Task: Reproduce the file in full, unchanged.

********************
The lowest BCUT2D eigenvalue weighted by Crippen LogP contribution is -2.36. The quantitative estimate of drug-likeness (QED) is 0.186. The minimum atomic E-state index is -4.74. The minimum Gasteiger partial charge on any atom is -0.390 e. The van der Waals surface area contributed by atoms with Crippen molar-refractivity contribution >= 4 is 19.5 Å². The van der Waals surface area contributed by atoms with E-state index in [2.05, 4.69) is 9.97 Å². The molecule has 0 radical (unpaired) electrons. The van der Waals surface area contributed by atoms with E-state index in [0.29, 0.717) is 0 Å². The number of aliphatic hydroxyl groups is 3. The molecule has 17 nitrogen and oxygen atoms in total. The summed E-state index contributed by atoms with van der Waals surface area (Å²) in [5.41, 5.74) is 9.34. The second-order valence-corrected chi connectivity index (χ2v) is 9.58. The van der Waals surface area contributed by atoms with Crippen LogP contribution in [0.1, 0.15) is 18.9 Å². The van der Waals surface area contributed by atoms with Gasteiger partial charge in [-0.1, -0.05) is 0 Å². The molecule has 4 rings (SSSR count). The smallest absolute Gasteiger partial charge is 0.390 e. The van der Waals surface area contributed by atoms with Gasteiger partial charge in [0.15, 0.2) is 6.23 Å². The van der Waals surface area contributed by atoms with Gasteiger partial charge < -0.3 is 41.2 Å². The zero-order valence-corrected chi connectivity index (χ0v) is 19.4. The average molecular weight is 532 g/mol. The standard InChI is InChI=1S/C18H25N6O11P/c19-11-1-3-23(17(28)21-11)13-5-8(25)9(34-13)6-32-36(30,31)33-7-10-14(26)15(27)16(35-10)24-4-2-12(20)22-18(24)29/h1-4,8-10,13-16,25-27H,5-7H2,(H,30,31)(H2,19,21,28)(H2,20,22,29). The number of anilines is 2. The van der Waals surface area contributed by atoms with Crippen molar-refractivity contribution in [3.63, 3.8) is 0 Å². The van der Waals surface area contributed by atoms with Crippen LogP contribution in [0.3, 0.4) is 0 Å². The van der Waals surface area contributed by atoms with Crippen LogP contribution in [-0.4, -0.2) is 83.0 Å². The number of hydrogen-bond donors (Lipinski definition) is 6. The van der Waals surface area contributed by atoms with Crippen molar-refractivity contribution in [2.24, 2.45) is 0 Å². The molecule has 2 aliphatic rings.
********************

The lowest BCUT2D eigenvalue weighted by Crippen LogP contribution is -2.36. The quantitative estimate of drug-likeness (QED) is 0.186. The minimum atomic E-state index is -4.74. The minimum Gasteiger partial charge on any atom is -0.390 e. The van der Waals surface area contributed by atoms with Crippen molar-refractivity contribution >= 4 is 19.5 Å². The van der Waals surface area contributed by atoms with E-state index in [2.05, 4.69) is 9.97 Å². The molecule has 0 radical (unpaired) electrons. The van der Waals surface area contributed by atoms with E-state index in [0.29, 0.717) is 0 Å². The number of aliphatic hydroxyl groups is 3. The molecule has 17 nitrogen and oxygen atoms in total. The summed E-state index contributed by atoms with van der Waals surface area (Å²) in [5.41, 5.74) is 9.34. The second-order valence-corrected chi connectivity index (χ2v) is 9.58. The van der Waals surface area contributed by atoms with Crippen LogP contribution in [0.1, 0.15) is 18.9 Å². The van der Waals surface area contributed by atoms with Gasteiger partial charge in [-0.1, -0.05) is 0 Å². The molecule has 4 rings (SSSR count). The smallest absolute Gasteiger partial charge is 0.390 e. The van der Waals surface area contributed by atoms with Gasteiger partial charge in [0.15, 0.2) is 6.23 Å². The van der Waals surface area contributed by atoms with Gasteiger partial charge < -0.3 is 41.2 Å². The zero-order valence-corrected chi connectivity index (χ0v) is 19.4. The average molecular weight is 532 g/mol. The standard InChI is InChI=1S/C18H25N6O11P/c19-11-1-3-23(17(28)21-11)13-5-8(25)9(34-13)6-32-36(30,31)33-7-10-14(26)15(27)16(35-10)24-4-2-12(20)22-18(24)29/h1-4,8-10,13-16,25-27H,5-7H2,(H,30,31)(H2,19,21,28)(H2,20,22,29). The number of anilines is 2. The van der Waals surface area contributed by atoms with Crippen molar-refractivity contribution in [3.63, 3.8) is 0 Å². The van der Waals surface area contributed by atoms with Crippen LogP contribution in [0.3, 0.4) is 0 Å². The van der Waals surface area contributed by atoms with Crippen LogP contribution in [-0.4, -0.2) is 83.0 Å². The number of hydrogen-bond donors (Lipinski definition) is 6. The van der Waals surface area contributed by atoms with Crippen molar-refractivity contribution in [2.24, 2.45) is 0 Å². The molecule has 2 aliphatic rings.